Six degrees

PUBLISHED : Sunday, 22 July, 2012, 12:00am
UPDATED : Sunday, 22 July, 2012, 12:00am
 

Didier Drogba received a rousing welcome from mainland soccer fans this month when the former Chelsea striker (below) arrived to take his place on the Shanghai Shenhua team. Top footballers are often feted as heroes but few can claim to have ended a civil war, which is what Drogba did in his native Ivory Coast. After leading the national team to the World Cup, Drogba dropped to his knees in front of a camera in the dressing room and begged his countrymen to put down their weapons. Astonishingly, they agreed. Perhaps he was destined for greatness; as a child he was called 'Tito', a name his mother bestowed upon him out of a deep admiration for Josip Broz Tito ...

The Yugoslav leader was widely considered a benevolent dictator and was the first communist leader of an East European country to abolish visa requirements for foreigners and allow citizens to travel overseas freely. His rejection of Soviet doctrine put him on a collision course with the Soviet Union's Stalin, who sent numerous assassins to 'take care' of him. In response, Tito wrote to Stalin with the curt demand, 'Stop sending people to kill me.' His funeral, in 1980, was attended by four kings, 31 presidents and 22 prime ministers from both sides of the cold war. His mausoleum is now a tourist attraction and includes a display of priceless artworks by Francisco Goya ...

Goya's art was a commentary of the times and his Disasters of War series depicting atrocities that occurred during the 1808 Dos de Mayo Uprising is considered by many modern critics to be an anti-war protest. The hinge between the Old Masters and those of the modern era, Goya was painter to the Spanish crown before illness left him deaf and he spiralled into depression. Hollywood movie Goya's Ghosts (2006) was based on the artist, with the director choosing a leading lady, whom he had never seen act, solely because she reminded him of paintings by Goya. That actress was Natalie Portman ...

Saying she would 'rather be smart than a movie star', Israeli-born Portman put her career on hold to earn a psychology degree from Harvard University, having previously missed the premiere to her first Star Wars film to study for high-school exams. The clean-living, multilingual, vegan shocked fans with a foul-mouthed rap video aired on Saturday Night Live, in which she claimed, 'When I was in Harvard, I smoked weed every day ... I cheated every test and snorted all the yay.' Portman got her first break aged 12 in the excellent Leon: The Professional opposite the super sexy Jean Reno ...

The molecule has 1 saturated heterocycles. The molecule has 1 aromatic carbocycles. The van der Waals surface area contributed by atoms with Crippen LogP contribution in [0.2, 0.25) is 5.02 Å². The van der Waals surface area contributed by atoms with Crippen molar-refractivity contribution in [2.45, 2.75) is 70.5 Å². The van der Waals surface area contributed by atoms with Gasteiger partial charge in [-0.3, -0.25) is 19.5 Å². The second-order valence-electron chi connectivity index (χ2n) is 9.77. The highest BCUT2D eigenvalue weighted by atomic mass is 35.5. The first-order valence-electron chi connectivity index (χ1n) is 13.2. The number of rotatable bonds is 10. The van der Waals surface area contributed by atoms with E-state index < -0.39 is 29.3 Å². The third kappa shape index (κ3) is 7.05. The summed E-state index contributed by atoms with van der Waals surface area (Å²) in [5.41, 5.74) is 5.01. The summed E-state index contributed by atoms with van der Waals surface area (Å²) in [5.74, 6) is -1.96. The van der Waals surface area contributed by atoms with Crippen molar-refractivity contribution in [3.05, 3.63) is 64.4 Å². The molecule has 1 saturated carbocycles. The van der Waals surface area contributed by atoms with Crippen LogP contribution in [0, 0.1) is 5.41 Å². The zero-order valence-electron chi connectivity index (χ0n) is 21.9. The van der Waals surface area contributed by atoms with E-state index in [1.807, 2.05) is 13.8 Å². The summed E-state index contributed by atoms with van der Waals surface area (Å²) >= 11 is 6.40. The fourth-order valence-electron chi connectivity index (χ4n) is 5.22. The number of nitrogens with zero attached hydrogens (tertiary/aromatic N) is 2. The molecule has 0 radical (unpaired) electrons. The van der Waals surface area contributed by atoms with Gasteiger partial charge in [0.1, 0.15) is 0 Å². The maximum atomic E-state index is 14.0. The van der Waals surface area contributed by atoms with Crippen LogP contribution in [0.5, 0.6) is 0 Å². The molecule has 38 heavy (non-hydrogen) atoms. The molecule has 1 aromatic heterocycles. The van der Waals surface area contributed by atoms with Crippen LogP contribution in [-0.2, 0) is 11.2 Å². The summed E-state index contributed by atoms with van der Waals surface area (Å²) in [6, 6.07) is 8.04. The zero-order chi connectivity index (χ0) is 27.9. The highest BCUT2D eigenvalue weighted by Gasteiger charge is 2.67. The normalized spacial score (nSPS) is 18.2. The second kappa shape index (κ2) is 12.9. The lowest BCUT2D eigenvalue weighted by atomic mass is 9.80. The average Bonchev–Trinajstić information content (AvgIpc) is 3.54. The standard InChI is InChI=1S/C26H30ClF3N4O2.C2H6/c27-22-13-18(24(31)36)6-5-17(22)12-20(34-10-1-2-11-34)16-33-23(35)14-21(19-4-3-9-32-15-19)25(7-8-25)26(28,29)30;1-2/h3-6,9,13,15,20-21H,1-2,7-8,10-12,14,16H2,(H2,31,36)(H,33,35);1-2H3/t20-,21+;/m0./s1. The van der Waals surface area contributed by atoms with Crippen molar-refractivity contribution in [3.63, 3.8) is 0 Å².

The six-foot two-inch Moroccan-born actor, who seems to have a penchant for playing psychotic cleaners, has had three weddings, the last of which saw him attended upon by five-foot five-inch best man Nicolas Sarkozy. Reno's perhaps dubious judgment also saw him turn down the role of Agent Smith in The Matrix franchise, preferring instead to do Godzilla. The actor's career has been just as varied as his cast of leading ladies, as evidenced in the 1995 film Les Truffes, in which he starred alongside porn star Julia Channel ...

With a movie CV that lists such prestigious projects as Butt Bongo Bonanza and Whore'n, Channel earned her stripes as the adult film industry's first famous female black star. That career came to an abrupt halt when she visited the Congo to document the plight of Aids victims for French magazine Hot Video. Nowadays her passion lies in singing and earlier this year saw the launch of her song Forever in a Day, along with a video starring father of three Didier Drogba.

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